Over the past several years, carriers have made a valid case for issuing fuel surcharges: Carriers must be compensated for rising fuel prices if they expect to remain in business.
Today, most carriers – and shippers – accept this basic fact of life. With the exception of the chronic rate-cutting carrier, there probably isn’t a credible trucking operation out there today that doesn’t issue a fuel surcharge.
However, over time, fuel surcharges may not be our industry’s best solution for addressing fuel price volatility.
The current era of fuel surcharges
Our current wave of fuel surcharges has been with us for a while: since the spring of 1999 in fact. To address what was assumed to be a “temporary” problem, some carriers began to issue a “temporary” fuel surcharge.
Soon, more carriers were forced to face the black and white reality of running in the red and, as a result, decided that they too had to pass rising fuel costs on to their customers in order to stay in business.
Well, almost seven years have passed since this most recent round of “temporary” fuel surcharges was first issued.
And as each year has brought ever-higher fuel costs, those temporary fuel surcharges have now become a standard – and substantial – part of most carriers’ invoices.
This by itself is not the problem. The problem is that fuel surcharges don’t actually eliminate fuel price volatility for carriers and their customers.
The current solution cannot continue indefinitely
Many carriers now feel we’re nearing a point where this model of ever-increasing fuel surcharges cannot continue. Shippers must manage their quarterly budgets just as carriers must. As a result, many shippers are beginning to look harder for cost stability wherever it can be found. And the variable fuel surcharge is fast becoming an attractive place for shippers to look.
Some carriers might be tempted to lower, or at least stabilize, their fuel surcharges under pressure from shippers.
However, that simply won’t solve the problem. By not recouping increasing costs, carriers would simply find themselves right back where they started – exposing their business to fuel price volatility.
A better way is needed
We all know the trucking industry has fundamentally changed when we now find ourselves tracking Middle East geopolitics and U.S. Gulf Coast weather patterns as a normal part of running a trucking company.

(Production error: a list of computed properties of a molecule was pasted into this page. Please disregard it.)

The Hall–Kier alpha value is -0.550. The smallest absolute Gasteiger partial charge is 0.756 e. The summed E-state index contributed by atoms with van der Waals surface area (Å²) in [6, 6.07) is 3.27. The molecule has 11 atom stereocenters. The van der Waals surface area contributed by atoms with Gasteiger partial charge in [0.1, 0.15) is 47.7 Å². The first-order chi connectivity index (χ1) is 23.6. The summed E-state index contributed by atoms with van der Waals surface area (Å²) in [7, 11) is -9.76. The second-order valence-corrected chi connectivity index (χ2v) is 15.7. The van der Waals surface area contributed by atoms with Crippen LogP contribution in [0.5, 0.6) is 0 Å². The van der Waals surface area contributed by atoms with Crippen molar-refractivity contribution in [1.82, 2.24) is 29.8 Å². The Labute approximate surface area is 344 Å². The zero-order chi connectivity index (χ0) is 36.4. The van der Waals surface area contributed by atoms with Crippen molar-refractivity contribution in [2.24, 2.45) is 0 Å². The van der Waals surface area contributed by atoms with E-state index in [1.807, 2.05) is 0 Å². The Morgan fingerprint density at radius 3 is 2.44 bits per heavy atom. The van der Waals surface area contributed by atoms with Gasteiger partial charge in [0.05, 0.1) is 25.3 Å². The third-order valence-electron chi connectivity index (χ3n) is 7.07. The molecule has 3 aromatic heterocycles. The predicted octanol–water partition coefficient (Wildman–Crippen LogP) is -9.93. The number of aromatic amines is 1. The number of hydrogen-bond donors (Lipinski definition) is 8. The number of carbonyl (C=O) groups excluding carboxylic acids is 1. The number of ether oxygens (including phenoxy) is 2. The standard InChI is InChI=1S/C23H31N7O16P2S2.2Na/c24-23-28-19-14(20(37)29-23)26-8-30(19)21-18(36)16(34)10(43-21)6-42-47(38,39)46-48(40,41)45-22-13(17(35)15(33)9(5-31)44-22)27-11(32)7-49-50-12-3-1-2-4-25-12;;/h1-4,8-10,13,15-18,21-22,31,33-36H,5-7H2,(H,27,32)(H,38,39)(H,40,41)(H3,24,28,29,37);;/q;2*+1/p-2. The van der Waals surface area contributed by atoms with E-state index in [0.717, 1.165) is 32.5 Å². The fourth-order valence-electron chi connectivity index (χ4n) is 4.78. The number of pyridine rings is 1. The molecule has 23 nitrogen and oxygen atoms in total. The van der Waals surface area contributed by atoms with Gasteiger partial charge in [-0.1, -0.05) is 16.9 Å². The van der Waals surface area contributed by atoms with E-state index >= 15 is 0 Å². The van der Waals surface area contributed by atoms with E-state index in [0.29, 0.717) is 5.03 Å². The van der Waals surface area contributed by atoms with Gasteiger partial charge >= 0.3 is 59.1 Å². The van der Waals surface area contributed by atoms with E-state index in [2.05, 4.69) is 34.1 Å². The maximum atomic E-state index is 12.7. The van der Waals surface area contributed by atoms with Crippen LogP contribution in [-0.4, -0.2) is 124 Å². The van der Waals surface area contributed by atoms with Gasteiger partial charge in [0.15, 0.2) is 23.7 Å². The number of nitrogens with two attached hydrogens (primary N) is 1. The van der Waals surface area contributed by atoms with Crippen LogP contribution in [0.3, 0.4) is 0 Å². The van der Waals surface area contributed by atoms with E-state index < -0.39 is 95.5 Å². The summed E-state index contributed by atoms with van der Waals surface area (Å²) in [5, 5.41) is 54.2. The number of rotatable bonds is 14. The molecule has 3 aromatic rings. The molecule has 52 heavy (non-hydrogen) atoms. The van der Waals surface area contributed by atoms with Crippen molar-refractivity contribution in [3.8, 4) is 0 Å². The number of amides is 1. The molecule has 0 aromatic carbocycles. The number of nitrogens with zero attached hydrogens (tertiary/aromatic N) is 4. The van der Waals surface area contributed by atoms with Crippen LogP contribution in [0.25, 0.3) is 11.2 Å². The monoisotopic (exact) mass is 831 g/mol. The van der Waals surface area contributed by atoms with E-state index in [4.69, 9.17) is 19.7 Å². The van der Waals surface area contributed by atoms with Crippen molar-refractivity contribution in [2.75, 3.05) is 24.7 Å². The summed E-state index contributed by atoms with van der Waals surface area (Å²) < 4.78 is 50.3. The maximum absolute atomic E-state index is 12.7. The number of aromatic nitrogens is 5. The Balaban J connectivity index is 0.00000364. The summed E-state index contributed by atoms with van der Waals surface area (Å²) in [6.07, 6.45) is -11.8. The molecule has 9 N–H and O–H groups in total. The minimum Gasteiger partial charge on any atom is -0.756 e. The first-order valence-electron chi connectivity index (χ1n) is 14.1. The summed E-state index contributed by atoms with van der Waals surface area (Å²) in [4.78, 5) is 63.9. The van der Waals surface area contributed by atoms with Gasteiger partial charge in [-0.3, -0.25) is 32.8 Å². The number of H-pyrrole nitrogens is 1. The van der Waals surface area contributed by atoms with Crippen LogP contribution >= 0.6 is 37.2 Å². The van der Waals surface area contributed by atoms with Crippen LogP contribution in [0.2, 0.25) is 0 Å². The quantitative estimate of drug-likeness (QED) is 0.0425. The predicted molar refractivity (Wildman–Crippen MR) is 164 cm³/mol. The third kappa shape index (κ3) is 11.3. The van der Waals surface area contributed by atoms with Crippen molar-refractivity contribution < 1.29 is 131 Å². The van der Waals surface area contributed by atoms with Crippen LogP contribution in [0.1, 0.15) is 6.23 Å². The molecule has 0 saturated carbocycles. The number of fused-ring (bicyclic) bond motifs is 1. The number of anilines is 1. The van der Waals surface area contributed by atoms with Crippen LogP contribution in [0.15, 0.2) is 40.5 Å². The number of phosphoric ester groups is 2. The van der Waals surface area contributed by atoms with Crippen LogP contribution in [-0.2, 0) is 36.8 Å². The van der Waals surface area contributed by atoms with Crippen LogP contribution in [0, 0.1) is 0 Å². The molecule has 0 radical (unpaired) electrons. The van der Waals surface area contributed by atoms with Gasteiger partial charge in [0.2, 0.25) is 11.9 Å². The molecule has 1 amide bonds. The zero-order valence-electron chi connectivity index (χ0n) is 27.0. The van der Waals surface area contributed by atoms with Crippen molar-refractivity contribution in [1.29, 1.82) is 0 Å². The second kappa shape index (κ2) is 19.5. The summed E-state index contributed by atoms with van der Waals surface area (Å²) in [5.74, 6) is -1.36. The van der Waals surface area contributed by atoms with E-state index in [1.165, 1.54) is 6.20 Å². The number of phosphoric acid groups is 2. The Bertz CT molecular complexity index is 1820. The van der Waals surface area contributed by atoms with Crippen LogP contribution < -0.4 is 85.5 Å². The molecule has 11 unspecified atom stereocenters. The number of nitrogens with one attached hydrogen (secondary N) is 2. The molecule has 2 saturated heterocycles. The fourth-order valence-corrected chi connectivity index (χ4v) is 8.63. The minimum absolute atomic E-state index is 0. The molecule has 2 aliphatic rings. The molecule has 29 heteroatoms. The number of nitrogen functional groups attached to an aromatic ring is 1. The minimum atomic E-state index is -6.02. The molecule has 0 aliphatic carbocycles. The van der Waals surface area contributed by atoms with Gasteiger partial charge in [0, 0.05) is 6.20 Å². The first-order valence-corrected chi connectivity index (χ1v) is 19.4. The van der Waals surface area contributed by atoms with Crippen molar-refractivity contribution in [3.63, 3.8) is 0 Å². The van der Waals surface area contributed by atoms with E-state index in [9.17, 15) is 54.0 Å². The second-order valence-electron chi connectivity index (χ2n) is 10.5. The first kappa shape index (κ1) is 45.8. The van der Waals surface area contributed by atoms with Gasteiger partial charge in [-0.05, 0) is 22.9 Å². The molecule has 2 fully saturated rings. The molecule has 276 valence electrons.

Fuel price volatility is getting wilder with each passing year. A better solution to volatile fuel costs is needed.
And that solution may be a financial tool called fuel hedging.
Fuel hedging is a financial tool that’s been used successfully for decades by the airline, rail, shipping and agricultural industries. One particular type of hedging solution – known as a call option – seems to be particularly effective for these industries and may be effective for trucking too.
A call option caps fuel prices over a set period of time – say, six months or a year.
When fuel prices exceed that cap, a reimbursement is issued for the difference. A call option therefore has the effect of stabilizing rising fuel costs over a set period of time. It’s important to acknowledge here that, for carriers, a call option is not designed to be an investment, since call options are designed simply to reimburse your operation – dollar for dollar – when fuel costs rise.
What happens when fuel prices fall?
Hedging fuel costs with a call option does not require you to pay a set price for fuel and thus lock yourself out of benefiting from falling fuel prices at the pump. Yes, you have paid a price protection fee to hedge against rising fuel prices.
But just like other efficiencies and protections you take to benefit your operation, the costs of a call option should be seen – and managed – as an operating expense.
And at a cost of less than four cents per mile – versus fuel surcharges that have risen by more than 20 cents per mile in 2005 for some carriers – that’s a lot of protection for a modest price.
Of course, hedging fuel costs wouldn’t be necessary if you knew for certain that fuel prices will remain constant or will consistently drop over the next year.
However, given every factor that influences the price of fuel in North America and around the world, you need to ask yourself whether flat or falling fuel prices are a likely scenario – and, if not, whether you are managing fuel price volatility for your company and customers.
– Jim Burr is vice-president of FCStone Trading LLC, a leading US-based commodity risk management and trading company. Jim will be a featured speaker of Let’s Talk about Managing Fuel Price Volatility, a presentation series sponsored by Transportation Media Research in partnership with Markel Insurance. For more information or to book your attendance, please visit: www.markel.ca/letstalk.